Contradicting her claims that there have been no Harvard-MIT negotiations about the Reserve Officers Training Corps (ROTC), MIT's Assistant for Government Relations said yesterday that "conversations are ongoing."
In a letter to The Crimson, Sarah E. Gallop, who last week denied knowledge of any talks, reiterated that "there have been no formal talks" between Harvard and MIT.
But she added that the two universities' presidents have discussed the matter. She did not specify whether the two had met or spoken on the phone. The next of her letter appears on page two of today's Crimson.
She said the current talks are only between the two schools' presidents, and that she did not have further information on their content.
Gallop is a member of the MIT working group on ROTC, and said she would be familiar with any formal discussions. Although the two university presidents may be meeting, she said "[the working] group was not meeting around this issue."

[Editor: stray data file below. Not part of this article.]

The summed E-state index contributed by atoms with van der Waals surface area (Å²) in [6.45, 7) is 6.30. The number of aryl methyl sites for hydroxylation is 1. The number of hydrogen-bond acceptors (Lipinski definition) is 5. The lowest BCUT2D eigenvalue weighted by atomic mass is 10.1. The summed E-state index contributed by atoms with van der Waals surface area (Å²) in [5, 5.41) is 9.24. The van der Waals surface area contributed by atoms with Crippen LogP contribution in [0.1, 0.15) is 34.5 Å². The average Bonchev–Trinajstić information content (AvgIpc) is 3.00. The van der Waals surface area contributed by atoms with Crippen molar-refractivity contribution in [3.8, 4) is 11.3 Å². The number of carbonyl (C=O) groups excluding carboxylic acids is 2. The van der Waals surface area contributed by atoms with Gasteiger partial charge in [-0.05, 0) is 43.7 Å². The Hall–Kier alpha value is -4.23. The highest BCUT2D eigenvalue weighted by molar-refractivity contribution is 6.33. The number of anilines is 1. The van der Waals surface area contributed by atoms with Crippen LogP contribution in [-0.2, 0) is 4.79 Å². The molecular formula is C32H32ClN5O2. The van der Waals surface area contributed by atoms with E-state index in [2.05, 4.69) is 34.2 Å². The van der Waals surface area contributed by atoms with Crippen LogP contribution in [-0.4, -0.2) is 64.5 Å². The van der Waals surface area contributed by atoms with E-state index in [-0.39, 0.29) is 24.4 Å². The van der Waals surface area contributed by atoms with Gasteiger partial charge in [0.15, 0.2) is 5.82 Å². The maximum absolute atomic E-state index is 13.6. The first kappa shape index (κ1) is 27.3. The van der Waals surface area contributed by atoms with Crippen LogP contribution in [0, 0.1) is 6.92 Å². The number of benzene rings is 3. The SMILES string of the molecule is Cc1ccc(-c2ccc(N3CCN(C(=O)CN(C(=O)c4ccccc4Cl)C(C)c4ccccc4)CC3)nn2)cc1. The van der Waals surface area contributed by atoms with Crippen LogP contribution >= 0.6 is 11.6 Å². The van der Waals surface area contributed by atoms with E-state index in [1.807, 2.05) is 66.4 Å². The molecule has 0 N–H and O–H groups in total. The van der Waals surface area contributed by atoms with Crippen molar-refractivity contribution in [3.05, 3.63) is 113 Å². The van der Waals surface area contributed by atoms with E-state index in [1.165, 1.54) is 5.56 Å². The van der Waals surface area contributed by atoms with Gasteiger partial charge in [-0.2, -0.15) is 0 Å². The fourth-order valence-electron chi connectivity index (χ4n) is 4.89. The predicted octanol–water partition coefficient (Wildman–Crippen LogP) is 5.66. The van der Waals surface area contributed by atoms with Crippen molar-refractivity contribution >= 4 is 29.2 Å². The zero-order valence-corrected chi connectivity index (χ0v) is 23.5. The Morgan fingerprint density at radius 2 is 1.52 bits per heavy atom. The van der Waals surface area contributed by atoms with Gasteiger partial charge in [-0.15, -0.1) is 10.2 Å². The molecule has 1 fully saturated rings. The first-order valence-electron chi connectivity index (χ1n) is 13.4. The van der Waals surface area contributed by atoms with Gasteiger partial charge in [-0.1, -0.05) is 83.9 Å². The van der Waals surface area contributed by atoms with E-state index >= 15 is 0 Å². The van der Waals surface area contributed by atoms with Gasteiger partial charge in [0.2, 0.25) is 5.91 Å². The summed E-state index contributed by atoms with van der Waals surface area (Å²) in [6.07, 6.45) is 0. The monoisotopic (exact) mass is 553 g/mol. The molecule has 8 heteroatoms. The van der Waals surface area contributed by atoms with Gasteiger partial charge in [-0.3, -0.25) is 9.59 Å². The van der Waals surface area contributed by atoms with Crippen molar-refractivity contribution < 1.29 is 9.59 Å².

"The only other discussion [the schools have had on ROTC] is trying to work together to try to change the [Department of Defense] policy" on gays in the military, she said. those meetings involved several representatives of the two schools, including Pforzheimer University Professor Sidney Verba '53.
Jonathan New, associate director for news and information, reiterated yesterday that the talks are "substantive discussions...between Harvard and MIT."
"We're pursuing a modified agreement with MIT which will allow our students to participate while still fulfilling our policy of non-discrimination," New said yesterday. "I can't go into details."
Last February, Rudenstine told the Faculty that he would postpone cutting payments to MIT for Harvard students' participation in MIT's ROTC program. The Faculty approved a report last year recommending that the University end payments because the military had not changed its policy on gays.
According to several faculty members, Rudenstine delayed a decision on ROTC to allow more time to negotiate an agreement with MIT. He said he hoped to reach a decision that would allow students to participate in ROTC without Harvard paying the $120,000 fee it currently pays.